As a 17 year-old, all I wanted to do was play basketball, breathe basketball, live basketball, and become a basketball star...
That all changed on the night of December 7th, 1990.
That was a Friday night that I still remember ... oh, so well ... exactly 26 years ago today.
It was our 2nd game of my Senior year ... the year that our team was supposed to dominate. We were picked in all of the local papers to do rather well, as our team looked very promising.
I was blessed to be a part of that team... dunking, hitting bank shots, making "no-look" passes, having tons of fun just living the dream ... and not even close to having a "backup plan" to speak of.
I thought I didn't need it.
Basketball was IT.
Basketball was going to take me as far as I could go.
Basketball was everything.
Coming off of an OT victory in our 1st game against a very scrappy team, we weren't going to take our next opponents lightly.
However, for me, that all came crashing down (literally) when I tore my ACL in my right knee only 9 seconds into the game. I knew it was over as the pain was tremendous beyond my comprehension.
"It"... was my basketball career that I had dreamed about since I was 8 years old. I had just been named "Most Promising Senior Basketball Player" in all of the region where I lived, just a few weeks prior. (The most promising "junior" player made it all the way to the NBA), and, as I was carted off the floor, and delivered into that ambulance, the tears started flowing.
What was I going to do now?
Like in one of those Hallmark movies that my wife, Melissa, has me watch... my life was forever changed that evening... in a VERY positive way.
Changed...just like our nation was, when the Japanese bombed Pearl Harbor in one of the most popular days in our nation's history back in 1941... seventy-five years ago today.
How can that be a positive, you might ask? "You might have made it to the NBA!!"
Well, it's a day that I now celebrate, instead of deliberate or commisserate.
You see, my grandfather was on one of those ships (the USS Shaw)... and was only a handful of men to survive when his ship went down. He told us stories before he passed away, about how he remembered going up to the top with rifle in hand, and just trying to shoot as many planes as he could... to no avail, of course.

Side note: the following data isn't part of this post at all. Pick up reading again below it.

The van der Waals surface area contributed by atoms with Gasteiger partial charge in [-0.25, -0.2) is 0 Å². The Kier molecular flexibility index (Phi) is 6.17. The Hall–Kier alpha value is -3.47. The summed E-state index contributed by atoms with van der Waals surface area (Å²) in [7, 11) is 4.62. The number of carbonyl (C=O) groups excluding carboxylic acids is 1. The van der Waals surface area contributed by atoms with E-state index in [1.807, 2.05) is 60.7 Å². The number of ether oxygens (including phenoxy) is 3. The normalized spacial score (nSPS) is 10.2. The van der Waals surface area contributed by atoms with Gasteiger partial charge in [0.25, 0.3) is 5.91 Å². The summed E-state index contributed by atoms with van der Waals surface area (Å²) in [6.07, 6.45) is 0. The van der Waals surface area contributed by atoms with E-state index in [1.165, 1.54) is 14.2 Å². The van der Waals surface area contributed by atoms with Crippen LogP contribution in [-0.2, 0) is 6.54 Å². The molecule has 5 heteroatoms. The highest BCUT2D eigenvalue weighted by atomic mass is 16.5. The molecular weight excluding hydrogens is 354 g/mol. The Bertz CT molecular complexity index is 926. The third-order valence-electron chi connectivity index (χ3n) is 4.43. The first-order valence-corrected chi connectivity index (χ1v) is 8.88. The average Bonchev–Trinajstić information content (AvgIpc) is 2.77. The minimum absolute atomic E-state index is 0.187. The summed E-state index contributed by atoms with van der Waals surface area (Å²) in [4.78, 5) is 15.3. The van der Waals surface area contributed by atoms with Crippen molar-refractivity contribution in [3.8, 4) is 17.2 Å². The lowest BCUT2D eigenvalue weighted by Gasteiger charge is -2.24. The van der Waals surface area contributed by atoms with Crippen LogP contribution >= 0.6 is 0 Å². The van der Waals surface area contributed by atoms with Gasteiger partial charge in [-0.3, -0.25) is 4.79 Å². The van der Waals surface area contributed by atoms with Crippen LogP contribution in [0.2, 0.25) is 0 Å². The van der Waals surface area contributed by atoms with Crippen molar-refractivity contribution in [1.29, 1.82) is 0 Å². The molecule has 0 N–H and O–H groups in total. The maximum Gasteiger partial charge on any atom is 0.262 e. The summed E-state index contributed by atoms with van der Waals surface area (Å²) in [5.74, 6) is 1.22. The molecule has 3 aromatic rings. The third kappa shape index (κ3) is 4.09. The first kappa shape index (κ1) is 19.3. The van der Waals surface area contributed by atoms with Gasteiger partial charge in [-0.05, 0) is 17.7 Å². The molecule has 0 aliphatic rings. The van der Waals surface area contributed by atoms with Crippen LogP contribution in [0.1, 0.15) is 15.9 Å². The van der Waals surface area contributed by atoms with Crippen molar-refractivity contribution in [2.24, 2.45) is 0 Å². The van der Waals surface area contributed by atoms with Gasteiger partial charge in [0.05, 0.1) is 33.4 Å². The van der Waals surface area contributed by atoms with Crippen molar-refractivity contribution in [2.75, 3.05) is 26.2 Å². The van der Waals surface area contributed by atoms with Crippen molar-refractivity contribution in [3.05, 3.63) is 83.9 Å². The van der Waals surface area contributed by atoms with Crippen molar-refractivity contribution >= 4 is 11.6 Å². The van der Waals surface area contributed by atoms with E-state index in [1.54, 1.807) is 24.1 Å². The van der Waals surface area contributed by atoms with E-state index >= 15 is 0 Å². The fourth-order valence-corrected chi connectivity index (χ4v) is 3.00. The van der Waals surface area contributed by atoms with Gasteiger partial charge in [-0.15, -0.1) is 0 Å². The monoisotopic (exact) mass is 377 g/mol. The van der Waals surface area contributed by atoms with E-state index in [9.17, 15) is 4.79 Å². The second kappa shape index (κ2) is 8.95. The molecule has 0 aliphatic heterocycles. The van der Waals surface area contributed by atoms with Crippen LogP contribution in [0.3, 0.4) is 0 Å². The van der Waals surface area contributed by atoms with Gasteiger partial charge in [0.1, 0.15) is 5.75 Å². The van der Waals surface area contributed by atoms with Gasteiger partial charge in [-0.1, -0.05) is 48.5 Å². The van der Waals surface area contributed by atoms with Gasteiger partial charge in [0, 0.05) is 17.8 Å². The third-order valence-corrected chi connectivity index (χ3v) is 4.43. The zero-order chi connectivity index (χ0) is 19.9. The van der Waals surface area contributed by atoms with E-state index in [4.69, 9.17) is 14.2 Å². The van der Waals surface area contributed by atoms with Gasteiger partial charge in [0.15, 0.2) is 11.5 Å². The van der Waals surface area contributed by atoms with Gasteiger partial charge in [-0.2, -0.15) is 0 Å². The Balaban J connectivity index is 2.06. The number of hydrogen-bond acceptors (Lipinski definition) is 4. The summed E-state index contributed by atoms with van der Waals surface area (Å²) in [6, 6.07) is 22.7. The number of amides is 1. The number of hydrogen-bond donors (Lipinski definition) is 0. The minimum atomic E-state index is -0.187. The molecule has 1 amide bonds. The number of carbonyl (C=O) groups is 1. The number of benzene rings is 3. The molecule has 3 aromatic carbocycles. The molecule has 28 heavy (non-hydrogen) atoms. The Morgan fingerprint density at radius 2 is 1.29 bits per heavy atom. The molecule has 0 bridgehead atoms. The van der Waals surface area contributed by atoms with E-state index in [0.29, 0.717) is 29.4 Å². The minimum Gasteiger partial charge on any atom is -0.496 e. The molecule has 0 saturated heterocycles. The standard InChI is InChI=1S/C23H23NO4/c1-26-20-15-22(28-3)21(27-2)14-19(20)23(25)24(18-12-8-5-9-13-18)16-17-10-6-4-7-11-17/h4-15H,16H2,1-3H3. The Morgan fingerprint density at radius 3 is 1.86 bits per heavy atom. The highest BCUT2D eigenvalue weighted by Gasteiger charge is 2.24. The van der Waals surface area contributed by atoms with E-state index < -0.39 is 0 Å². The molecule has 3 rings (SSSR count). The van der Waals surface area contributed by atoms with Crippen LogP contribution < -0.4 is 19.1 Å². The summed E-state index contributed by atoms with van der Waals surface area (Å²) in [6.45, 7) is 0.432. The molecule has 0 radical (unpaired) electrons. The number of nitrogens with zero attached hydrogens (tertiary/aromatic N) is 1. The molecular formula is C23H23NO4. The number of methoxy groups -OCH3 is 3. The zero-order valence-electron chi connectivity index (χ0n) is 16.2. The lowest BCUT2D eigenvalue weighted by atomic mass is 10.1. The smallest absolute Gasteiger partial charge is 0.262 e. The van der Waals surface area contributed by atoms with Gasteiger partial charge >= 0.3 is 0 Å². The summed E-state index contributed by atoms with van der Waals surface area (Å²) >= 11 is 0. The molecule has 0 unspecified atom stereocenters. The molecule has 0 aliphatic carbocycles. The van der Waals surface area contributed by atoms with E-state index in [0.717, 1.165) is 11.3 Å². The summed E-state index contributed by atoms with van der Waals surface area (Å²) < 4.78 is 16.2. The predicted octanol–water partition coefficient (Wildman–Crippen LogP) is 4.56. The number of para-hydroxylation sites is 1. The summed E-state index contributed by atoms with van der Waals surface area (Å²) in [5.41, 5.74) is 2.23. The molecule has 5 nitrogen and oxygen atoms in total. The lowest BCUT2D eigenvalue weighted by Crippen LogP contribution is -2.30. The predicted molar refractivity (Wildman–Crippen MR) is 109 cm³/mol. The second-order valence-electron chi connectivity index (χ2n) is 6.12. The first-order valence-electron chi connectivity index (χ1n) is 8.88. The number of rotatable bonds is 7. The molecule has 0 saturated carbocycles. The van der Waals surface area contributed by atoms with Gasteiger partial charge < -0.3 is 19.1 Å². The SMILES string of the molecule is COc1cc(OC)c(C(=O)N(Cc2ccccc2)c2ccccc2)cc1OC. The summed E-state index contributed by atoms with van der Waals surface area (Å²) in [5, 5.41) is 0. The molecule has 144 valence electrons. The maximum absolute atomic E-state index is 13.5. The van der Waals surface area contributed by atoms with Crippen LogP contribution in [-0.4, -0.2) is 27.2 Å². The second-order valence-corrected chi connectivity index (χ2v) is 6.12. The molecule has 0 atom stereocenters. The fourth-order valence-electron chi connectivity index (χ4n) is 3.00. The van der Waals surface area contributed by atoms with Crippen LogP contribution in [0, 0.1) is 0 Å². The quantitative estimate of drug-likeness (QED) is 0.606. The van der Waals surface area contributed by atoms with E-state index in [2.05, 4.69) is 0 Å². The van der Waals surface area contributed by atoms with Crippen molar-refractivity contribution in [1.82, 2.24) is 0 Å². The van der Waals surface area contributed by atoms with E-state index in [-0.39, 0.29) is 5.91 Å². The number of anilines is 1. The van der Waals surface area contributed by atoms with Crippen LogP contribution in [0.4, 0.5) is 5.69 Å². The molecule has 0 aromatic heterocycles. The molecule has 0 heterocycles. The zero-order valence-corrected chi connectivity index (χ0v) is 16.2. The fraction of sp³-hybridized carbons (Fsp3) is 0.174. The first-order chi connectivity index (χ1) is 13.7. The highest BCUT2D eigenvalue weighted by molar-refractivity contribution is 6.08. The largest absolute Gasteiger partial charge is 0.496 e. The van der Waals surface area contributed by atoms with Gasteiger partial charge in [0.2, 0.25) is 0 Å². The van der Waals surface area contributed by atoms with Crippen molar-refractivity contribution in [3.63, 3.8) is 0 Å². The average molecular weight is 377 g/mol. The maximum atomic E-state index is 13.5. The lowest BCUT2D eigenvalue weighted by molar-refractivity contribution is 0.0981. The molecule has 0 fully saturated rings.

If he would've been killed that day, I wouldn't exist, as my mom would not have been born, and subsequently I would not have been born either.
Therefore, the NBA certainly would have been neat, but at what cost? For a chance to go down that "yellow brick road of happiness." A happiness that consisted of: cockiness, money, fame, and fortune???
Unfortunately, these are qualities that so many of our youth covet ...and desire.
26 years has taught me a lot about what true happiness is:
I truly believed that I was going to be a basketball player when I "grew up."
The experiences that I had (and still have) with the sport, remain with me today, as I start to watch my own children play, and also as I referee at various levels.
Feel sorry for myself? Back then, probably.
Now? No way.
I am a teacher, and proud to let everyone know it, because when it all comes down to it... we're all teachers to some extent... and we learn 95% of what we teach someone else. That's a pretty high percentage, and it feels great when we do it, doesn't it?
I just happen to get paid for my teaching profession ... a profession that many people call "noble."
A profession that less and less people want to do with their life.
Is it because it's too tough?
Too many hours, and not enough pay?
Too many variables that get in the way?
But isn't that ... life?
My goal is to help you find your passion... your mission in life... whether it's to be a teacher or not. My focus is going to be on each and every one of you that wants to jump on the bus. The bus that will take you to where you truly want to go ... without the tears. (Don't worry, it won't be an ambulance).
How "Powerful" is that?
Come take a ride with me...
...and as Franklin D. Roosevelt once said, back in 1932:
"The only thing we have to fear ... is fear itself."
Why not take a chance?